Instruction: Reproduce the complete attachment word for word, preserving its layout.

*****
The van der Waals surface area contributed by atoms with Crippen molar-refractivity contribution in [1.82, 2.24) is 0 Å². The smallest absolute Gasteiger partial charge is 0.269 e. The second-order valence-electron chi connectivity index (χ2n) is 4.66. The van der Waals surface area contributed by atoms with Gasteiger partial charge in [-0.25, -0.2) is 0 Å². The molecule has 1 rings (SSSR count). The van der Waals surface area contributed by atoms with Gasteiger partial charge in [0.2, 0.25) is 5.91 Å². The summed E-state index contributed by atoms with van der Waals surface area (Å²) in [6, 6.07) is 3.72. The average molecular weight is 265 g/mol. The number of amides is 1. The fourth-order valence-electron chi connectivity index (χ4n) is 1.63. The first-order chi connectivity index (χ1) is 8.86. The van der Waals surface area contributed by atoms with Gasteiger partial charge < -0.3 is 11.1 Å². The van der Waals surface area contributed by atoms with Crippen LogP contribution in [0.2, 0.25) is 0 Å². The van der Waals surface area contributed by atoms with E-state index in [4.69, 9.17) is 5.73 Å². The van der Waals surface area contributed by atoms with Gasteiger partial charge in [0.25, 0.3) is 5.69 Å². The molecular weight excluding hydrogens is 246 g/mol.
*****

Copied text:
The van der Waals surface area contributed by atoms with Crippen molar-refractivity contribution in [1.82, 2.24) is 0 Å². The smallest absolute Gasteiger partial charge is 0.269 e. The second-order valence-electron chi connectivity index (χ2n) is 4.66. The van der Waals surface area contributed by atoms with Gasteiger partial charge in [-0.25, -0.2) is 0 Å². The molecule has 1 rings (SSSR count). The van der Waals surface area contributed by atoms with Gasteiger partial charge in [0.2, 0.25) is 5.91 Å². The summed E-state index contributed by atoms with van der Waals surface area (Å²) in [6, 6.07) is 3.72. The average molecular weight is 265 g/mol. The number of amides is 1. The fourth-order valence-electron chi connectivity index (χ4n) is 1.63. The first-order chi connectivity index (χ1) is 8.86. The van der Waals surface area contributed by atoms with Gasteiger partial charge < -0.3 is 11.1 Å². The van der Waals surface area contributed by atoms with Crippen LogP contribution in [0.2, 0.25) is 0 Å². The van der Waals surface area contributed by atoms with E-state index in [4.69, 9.17) is 5.73 Å². The van der Waals surface area contributed by atoms with Gasteiger partial charge in [0.25, 0.3) is 5.69 Å². The molecular weight excluding hydrogens is 246 g/mol.